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Babajide Olatunji’s Tribal Mark series on Instagram

Yoruba scarification  raises all kinds of emotions. For those marked at infancy who bear them cheerfully or resignedly, for the history they carry, for those who mock/pity people bearing them, and for Yoruba descendants who are curious about scarification and its connection with the Atlantic Slave Trade. And then there are those who argue that its child cruelty, and send out scare stories about infections and disease. But do we really want to see them die out? 

Incredibly talented 24 year old Babajide Olatunji uses his genius in art to express  his feelings about scarification in his Tribal Mark series of  photo realistic charcoal paintings.

Yoruba out of the different nations within Nigeria appear to have the highest trend of scarification , perhaps even in West Africa. Different sub groups within the Yoruba homeland have different variations.  Europeans in the 70s photographed many folks bearing ila, but mainstream Nigerian media and the corporate world largely shunned people marked on the face.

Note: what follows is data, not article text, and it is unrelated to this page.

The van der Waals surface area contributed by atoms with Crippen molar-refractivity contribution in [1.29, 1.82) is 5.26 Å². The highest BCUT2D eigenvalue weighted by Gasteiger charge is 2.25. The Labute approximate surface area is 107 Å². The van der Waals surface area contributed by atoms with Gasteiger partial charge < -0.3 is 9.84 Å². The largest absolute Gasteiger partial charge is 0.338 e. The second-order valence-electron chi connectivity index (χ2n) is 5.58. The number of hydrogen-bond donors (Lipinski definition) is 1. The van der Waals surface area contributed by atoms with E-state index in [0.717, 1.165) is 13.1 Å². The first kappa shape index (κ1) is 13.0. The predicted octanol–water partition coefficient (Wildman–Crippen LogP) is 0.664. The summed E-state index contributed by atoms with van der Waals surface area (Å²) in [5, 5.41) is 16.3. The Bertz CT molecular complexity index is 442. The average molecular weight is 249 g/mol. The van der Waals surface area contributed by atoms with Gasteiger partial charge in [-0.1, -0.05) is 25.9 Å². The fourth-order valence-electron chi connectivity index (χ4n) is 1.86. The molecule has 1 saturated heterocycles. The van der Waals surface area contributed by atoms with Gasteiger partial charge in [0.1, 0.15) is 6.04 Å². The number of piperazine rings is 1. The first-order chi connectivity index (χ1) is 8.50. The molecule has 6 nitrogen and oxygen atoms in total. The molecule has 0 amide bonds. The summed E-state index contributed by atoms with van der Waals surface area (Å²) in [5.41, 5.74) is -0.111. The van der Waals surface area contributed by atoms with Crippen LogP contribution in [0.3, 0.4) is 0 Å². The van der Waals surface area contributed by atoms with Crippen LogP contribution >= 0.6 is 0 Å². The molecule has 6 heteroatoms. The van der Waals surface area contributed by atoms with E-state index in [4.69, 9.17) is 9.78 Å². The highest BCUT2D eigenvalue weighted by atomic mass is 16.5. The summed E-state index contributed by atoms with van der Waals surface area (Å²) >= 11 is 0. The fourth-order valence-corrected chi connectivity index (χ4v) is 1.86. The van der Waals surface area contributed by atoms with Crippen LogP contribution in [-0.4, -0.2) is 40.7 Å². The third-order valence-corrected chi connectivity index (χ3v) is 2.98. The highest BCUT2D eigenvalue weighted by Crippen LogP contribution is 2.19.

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The trend is still alive though reduced. So Babajide’s giant sized portraits are a welcome reminder of how beautiful we are as a people and maybe what we stand to lose if we let European standards wash away our traditions.

“Its not just about documenting tribal marks, when I see portraits done by Europeans, Americans and Nigerians, they do portraits of public figures, hollywood stars etc, those people are beautiful to them,” 

“But the people beautiful to me are the people I see everyday, the people I see on the bus, the person I buy roasted corn from, the bus conductor, just the random man on the street, someone I’ll see now and I’ll never see again in my lifetime.” Babajide Olatunji said in an interview with CCTV.

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Check out the Tribal Mark series on Instagram 

 

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2 thoughts on “Beautiful Yoruba Scars in Stunning Realistic Paintings

  1. I think nowadays one would have to look very hard to see facial tribal marks as a sign of beauty and I think it is important to recognise that not all of our long standing traditions should be continued.

  2. Do you not think that sometimes we have a tendency to under value our traditional things, because of a desire to conform with what we identify as modern?

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